The American Type Culture Collection (ATCC) and the National Collection of Type Culture (NCTC) are typical examples of such companies that maintain microbes in a dormant but viable state for commercial purposes and other research purposes too. One of the simplest method of maintaining the viability of microorganisms especially bacteria in the microbiology laboratory is by a “periodic subculturing of the bacteria onto freshly prepared culture media preferably in nutrient agar slants made in McCartney or Bijou bottles”. In this crude technique of preserving microbes in the microbiology laboratory, bacteria to be preserved is subcultured from a culture media plate onto the slant of a nutrient agar bottle; and the organism is subcultured onto freshly prepared nutrient agar slants on a weekly or monthly basis – while ensuring that other environmental conditions such as temperature and pressure are maintained at optimal levels for the growth of the organism being preserved. However, this method though cheap and less cumbersome, may give room for mutation to occur in the organism being subcultured at intervals.

To counter this problem, there is several commercial maintenance or microbial preserving culture media in the open market that allows microbiologists to preserve their cultures over certain periods of time. These processes as described above only preserve microbes for short-term purposes. For long-term preservation of microbes, the process of lyophilization (freeze drying) is highly recommended for the preservation of microorganisms and other important laboratory working materials for many years. The concept of lyophilization or freeze drying is used for the long-term storage of microorganisms; and it removes volatile substances such as water from the material being stored and the preserved material is held under high vacuum in freeze-drying liquids like liquid nitrogen. Bacterial cultures are maintained at a very low temperature and in a dry state using the technique of lyophilization. When a culture is required for any microbiological purpose after freeze-drying, it is simply reconstituted with nutrient broth or distilled water – which resuscitate the dormant but viable organism to start growing again.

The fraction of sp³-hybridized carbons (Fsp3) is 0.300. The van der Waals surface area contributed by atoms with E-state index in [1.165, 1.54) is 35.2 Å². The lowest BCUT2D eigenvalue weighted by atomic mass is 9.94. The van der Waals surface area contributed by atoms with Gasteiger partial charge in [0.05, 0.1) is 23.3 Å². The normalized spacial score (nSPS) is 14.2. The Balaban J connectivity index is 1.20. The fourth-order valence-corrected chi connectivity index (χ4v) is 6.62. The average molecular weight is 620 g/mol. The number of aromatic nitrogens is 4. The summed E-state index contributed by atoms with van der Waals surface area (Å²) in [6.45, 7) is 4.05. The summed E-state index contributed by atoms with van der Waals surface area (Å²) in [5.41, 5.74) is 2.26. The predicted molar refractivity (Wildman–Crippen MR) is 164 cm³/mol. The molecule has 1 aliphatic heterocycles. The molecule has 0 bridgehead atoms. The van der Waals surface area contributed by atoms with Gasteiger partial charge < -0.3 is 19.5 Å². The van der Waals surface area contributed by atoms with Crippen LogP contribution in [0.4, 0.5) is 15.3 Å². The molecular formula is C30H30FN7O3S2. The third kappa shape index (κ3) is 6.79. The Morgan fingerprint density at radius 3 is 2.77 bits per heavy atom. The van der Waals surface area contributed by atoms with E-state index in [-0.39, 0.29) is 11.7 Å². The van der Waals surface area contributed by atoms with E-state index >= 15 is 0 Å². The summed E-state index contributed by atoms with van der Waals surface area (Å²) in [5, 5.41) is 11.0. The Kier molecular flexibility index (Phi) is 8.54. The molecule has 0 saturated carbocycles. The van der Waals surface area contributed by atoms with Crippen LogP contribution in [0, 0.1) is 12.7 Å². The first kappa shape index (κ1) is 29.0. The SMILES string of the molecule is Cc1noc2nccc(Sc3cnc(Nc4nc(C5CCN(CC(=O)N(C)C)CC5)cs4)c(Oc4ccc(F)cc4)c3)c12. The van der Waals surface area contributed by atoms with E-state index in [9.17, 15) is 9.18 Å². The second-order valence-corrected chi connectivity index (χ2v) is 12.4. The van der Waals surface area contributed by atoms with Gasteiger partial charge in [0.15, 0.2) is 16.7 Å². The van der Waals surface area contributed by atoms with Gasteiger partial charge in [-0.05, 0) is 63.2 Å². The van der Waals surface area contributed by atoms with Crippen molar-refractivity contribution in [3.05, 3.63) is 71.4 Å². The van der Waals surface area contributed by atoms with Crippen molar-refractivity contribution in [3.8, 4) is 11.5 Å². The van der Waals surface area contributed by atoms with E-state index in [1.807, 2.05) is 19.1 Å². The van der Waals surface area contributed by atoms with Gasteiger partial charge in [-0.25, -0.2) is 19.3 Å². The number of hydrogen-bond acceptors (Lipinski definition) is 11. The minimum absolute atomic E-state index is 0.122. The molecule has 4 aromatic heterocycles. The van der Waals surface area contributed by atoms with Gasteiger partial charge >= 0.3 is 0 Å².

In terms of oxygen utilization, microorganisms (bacteria in particular) can be aerobic, anaerobic, facultative or microaerophilic. Aerobic bacteria grow in the presence of oxygen while anaerobic bacteria grow in the absence of it. Some bacteria can grow either in the presence or absence of oxygen, and thus are called facultative bacteria. Facultative bacteria utilize aerobic respiration in the presence of oxygen for growth; but in the absence of O2, they grow by anaerobic respiration or via the presence of fermentation. Microaerophilic bacteria are organisms that grow in the presence of a very low level of oxygen concentration. Bacteria that are microaerophilic in nature are often called microaerobes because they are capable of growing in the presence of oxygen which is lower than that in the atmosphere. The cultivation of aerobic bacteria in the microbiology laboratory is usually straightforward unlike anaerobic bacteria (e.g. Neisseria species and Streptococcus species) that usually requires anaerobic environment for their propagation. In the microbiology laboratory an anoxic environment (i.e., an environment that is devoid of oxygen) is usually provided for the cultivation of anaerobes using the anaerobic jar (Figure 2).